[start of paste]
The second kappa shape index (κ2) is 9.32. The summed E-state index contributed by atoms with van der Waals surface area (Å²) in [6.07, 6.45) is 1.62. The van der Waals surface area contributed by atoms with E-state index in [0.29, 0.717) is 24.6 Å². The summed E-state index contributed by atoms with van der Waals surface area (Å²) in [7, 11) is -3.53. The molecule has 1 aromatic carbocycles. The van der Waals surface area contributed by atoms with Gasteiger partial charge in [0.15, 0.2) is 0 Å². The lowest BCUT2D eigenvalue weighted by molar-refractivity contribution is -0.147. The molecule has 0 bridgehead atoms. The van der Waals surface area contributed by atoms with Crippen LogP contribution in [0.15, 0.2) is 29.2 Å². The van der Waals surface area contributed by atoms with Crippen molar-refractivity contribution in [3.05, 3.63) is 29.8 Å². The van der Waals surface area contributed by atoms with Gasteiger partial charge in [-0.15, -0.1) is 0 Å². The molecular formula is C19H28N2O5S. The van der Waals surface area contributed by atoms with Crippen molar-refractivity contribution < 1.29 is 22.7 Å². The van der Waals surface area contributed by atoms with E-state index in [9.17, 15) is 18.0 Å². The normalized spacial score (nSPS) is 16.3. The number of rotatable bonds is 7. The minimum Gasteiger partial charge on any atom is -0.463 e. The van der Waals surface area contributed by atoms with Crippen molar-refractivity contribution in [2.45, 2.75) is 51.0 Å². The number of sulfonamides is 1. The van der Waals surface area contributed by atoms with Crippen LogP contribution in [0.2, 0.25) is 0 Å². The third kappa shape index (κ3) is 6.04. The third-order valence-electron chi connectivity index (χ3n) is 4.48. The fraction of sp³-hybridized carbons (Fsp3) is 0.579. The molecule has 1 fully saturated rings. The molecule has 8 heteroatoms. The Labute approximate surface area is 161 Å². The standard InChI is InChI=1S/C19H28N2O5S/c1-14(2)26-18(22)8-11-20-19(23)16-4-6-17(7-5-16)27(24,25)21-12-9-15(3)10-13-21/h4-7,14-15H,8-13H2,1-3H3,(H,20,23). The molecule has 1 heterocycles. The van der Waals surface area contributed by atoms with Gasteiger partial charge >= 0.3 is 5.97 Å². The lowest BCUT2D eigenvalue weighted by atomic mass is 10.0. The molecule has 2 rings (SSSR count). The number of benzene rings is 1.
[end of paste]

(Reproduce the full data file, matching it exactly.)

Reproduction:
The second kappa shape index (κ2) is 9.32. The summed E-state index contributed by atoms with van der Waals surface area (Å²) in [6.07, 6.45) is 1.62. The van der Waals surface area contributed by atoms with E-state index in [0.29, 0.717) is 24.6 Å². The summed E-state index contributed by atoms with van der Waals surface area (Å²) in [7, 11) is -3.53. The molecule has 1 aromatic carbocycles. The van der Waals surface area contributed by atoms with Gasteiger partial charge in [0.15, 0.2) is 0 Å². The lowest BCUT2D eigenvalue weighted by molar-refractivity contribution is -0.147. The molecule has 0 bridgehead atoms. The van der Waals surface area contributed by atoms with Crippen LogP contribution in [0.15, 0.2) is 29.2 Å². The van der Waals surface area contributed by atoms with Crippen molar-refractivity contribution in [3.05, 3.63) is 29.8 Å². The van der Waals surface area contributed by atoms with Gasteiger partial charge in [-0.15, -0.1) is 0 Å². The molecular formula is C19H28N2O5S. The van der Waals surface area contributed by atoms with Crippen molar-refractivity contribution < 1.29 is 22.7 Å². The van der Waals surface area contributed by atoms with E-state index in [9.17, 15) is 18.0 Å². The normalized spacial score (nSPS) is 16.3. The number of rotatable bonds is 7. The minimum Gasteiger partial charge on any atom is -0.463 e. The van der Waals surface area contributed by atoms with Crippen molar-refractivity contribution in [2.45, 2.75) is 51.0 Å². The number of sulfonamides is 1. The van der Waals surface area contributed by atoms with Crippen LogP contribution in [0.2, 0.25) is 0 Å². The third kappa shape index (κ3) is 6.04. The third-order valence-electron chi connectivity index (χ3n) is 4.48. The fraction of sp³-hybridized carbons (Fsp3) is 0.579. The molecule has 1 fully saturated rings. The molecule has 8 heteroatoms. The Labute approximate surface area is 161 Å². The standard InChI is InChI=1S/C19H28N2O5S/c1-14(2)26-18(22)8-11-20-19(23)16-4-6-17(7-5-16)27(24,25)21-12-9-15(3)10-13-21/h4-7,14-15H,8-13H2,1-3H3,(H,20,23). The molecule has 1 heterocycles. The van der Waals surface area contributed by atoms with Gasteiger partial charge >= 0.3 is 5.97 Å². The lowest BCUT2D eigenvalue weighted by atomic mass is 10.0. The molecule has 2 rings (SSSR count). The number of benzene rings is 1.